NewEnergyNews More: U.S ELECTRICITY USE DOWN 3.5% IN 2012

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  • Tuesday, November 20, 2012


    Short-Term Energy Outlook

    November 6, 2012 (U.S. Energy Information Administration)

    “Residential sales of electricity in the United States are projected to fall by 3.5 percent in 2012…[This] reflects the mild winter temperatures in the first quarter of this year, particularly in the south where many households heat using electricity. Residential electricity sales decline by 0.5 percent in 2013 as lower electricity demand for space cooling during the summer offsets the increase in first quarter consumption.

    “…[A]t least 8.5 million customers were without power at some point as a result of Hurricane Sandy…EIA expects outages caused by Hurricane Sandy will reduce October and November total retail sales of electricity in the Mid-Atlantic region (New Jersey, New York, and Pennsylvania) by about 2 to 3 percent from their forecasted level absent disruptions caused by the storm…”

    “The shares of total U.S. electricity generation fueled by natural gas and coal during 2012 averaged 30.6 percent and 37.2 percent, respectively. EIA expects that prices for natural gas delivered to electric generators during 2013 will average 22 percent higher than during 2012, while the average cost of coal is just over 1 percent higher. The projected higher price of natural gas relative to coal contributes to a decline in the share of total generation fueled by natural gas 27.2 percent next year and an increase in the coal share to 40.1 percent…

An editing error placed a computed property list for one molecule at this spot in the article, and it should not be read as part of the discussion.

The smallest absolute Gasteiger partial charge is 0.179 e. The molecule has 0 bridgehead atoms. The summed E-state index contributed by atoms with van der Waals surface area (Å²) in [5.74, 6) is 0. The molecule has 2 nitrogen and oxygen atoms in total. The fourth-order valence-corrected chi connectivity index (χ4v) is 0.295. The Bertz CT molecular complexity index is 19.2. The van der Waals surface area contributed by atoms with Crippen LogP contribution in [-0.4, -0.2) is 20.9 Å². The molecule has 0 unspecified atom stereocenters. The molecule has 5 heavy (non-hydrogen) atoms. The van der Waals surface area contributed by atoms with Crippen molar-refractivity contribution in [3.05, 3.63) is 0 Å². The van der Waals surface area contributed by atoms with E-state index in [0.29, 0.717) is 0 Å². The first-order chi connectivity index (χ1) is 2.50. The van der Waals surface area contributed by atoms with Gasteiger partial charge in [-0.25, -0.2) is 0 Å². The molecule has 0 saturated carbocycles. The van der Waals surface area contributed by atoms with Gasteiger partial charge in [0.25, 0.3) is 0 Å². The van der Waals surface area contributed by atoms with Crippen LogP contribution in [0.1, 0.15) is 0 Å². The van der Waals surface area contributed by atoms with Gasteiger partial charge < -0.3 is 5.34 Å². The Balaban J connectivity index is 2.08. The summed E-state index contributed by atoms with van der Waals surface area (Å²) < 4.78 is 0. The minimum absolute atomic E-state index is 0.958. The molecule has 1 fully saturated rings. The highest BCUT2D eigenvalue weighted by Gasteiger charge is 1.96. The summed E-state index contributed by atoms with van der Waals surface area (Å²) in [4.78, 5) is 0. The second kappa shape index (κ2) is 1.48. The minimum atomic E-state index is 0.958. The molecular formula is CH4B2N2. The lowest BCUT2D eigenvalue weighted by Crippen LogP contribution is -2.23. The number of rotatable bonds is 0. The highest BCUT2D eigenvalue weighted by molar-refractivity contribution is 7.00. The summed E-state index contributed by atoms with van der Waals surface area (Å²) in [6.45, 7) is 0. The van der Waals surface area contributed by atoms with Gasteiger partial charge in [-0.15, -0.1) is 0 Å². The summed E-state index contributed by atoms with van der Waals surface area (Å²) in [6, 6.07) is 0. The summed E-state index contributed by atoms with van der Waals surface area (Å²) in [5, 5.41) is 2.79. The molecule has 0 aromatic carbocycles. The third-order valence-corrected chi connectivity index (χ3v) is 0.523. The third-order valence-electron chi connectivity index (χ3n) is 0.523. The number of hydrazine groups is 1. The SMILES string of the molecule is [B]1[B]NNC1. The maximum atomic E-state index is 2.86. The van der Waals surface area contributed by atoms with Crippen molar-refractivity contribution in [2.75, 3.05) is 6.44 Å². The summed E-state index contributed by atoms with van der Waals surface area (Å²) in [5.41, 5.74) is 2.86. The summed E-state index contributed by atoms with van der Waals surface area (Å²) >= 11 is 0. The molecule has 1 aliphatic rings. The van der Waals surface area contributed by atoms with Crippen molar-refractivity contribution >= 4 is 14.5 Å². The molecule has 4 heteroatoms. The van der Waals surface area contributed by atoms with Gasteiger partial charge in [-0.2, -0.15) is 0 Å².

“EIA expects the nominal U.S. residential electricity price will rise by just 0.1 percent during 2012, which would be the smallest year-over-year increase in ten years. Residential prices during 2013 are projected to rise by 1.5 percent to an average of 11.98 cents per kilowatt-hour.”


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